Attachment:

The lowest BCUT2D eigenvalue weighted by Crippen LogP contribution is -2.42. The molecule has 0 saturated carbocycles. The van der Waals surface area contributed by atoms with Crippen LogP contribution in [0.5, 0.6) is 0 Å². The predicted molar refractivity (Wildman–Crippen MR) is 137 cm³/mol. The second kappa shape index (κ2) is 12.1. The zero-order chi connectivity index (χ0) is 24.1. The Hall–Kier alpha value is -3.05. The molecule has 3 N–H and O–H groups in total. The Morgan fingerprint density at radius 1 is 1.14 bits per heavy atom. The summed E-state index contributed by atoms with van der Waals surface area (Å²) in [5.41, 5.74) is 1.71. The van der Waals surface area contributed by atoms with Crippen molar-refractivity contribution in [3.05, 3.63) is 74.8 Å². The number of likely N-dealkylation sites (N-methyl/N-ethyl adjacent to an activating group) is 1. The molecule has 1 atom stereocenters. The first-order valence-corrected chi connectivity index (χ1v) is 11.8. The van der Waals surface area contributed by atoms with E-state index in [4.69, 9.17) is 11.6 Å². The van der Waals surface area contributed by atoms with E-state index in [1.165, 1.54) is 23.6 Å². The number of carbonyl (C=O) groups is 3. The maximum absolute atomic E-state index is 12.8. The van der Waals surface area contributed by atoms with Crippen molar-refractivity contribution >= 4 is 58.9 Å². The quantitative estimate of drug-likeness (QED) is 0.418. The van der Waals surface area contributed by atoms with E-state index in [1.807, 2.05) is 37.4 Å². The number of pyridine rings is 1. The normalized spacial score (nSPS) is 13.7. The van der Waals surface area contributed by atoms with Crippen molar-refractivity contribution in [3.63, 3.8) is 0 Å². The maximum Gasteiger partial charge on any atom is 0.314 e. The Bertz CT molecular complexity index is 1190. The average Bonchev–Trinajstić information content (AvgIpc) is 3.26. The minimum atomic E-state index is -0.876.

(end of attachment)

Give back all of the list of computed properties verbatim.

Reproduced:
The lowest BCUT2D eigenvalue weighted by Crippen LogP contribution is -2.42. The molecule has 0 saturated carbocycles. The van der Waals surface area contributed by atoms with Crippen LogP contribution in [0.5, 0.6) is 0 Å². The predicted molar refractivity (Wildman–Crippen MR) is 137 cm³/mol. The second kappa shape index (κ2) is 12.1. The zero-order chi connectivity index (χ0) is 24.1. The Hall–Kier alpha value is -3.05. The molecule has 3 N–H and O–H groups in total. The Morgan fingerprint density at radius 1 is 1.14 bits per heavy atom. The summed E-state index contributed by atoms with van der Waals surface area (Å²) in [5.41, 5.74) is 1.71. The van der Waals surface area contributed by atoms with Crippen molar-refractivity contribution in [3.05, 3.63) is 74.8 Å². The number of likely N-dealkylation sites (N-methyl/N-ethyl adjacent to an activating group) is 1. The molecule has 1 atom stereocenters. The first-order valence-corrected chi connectivity index (χ1v) is 11.8. The van der Waals surface area contributed by atoms with E-state index in [4.69, 9.17) is 11.6 Å². The van der Waals surface area contributed by atoms with E-state index in [1.165, 1.54) is 23.6 Å². The number of carbonyl (C=O) groups is 3. The maximum absolute atomic E-state index is 12.8. The van der Waals surface area contributed by atoms with Crippen molar-refractivity contribution >= 4 is 58.9 Å². The quantitative estimate of drug-likeness (QED) is 0.418. The van der Waals surface area contributed by atoms with E-state index in [1.807, 2.05) is 37.4 Å². The number of pyridine rings is 1. The normalized spacial score (nSPS) is 13.7. The van der Waals surface area contributed by atoms with Crippen molar-refractivity contribution in [3.63, 3.8) is 0 Å². The maximum Gasteiger partial charge on any atom is 0.314 e. The Bertz CT molecular complexity index is 1190. The average Bonchev–Trinajstić information content (AvgIpc) is 3.26. The minimum atomic E-state index is -0.876.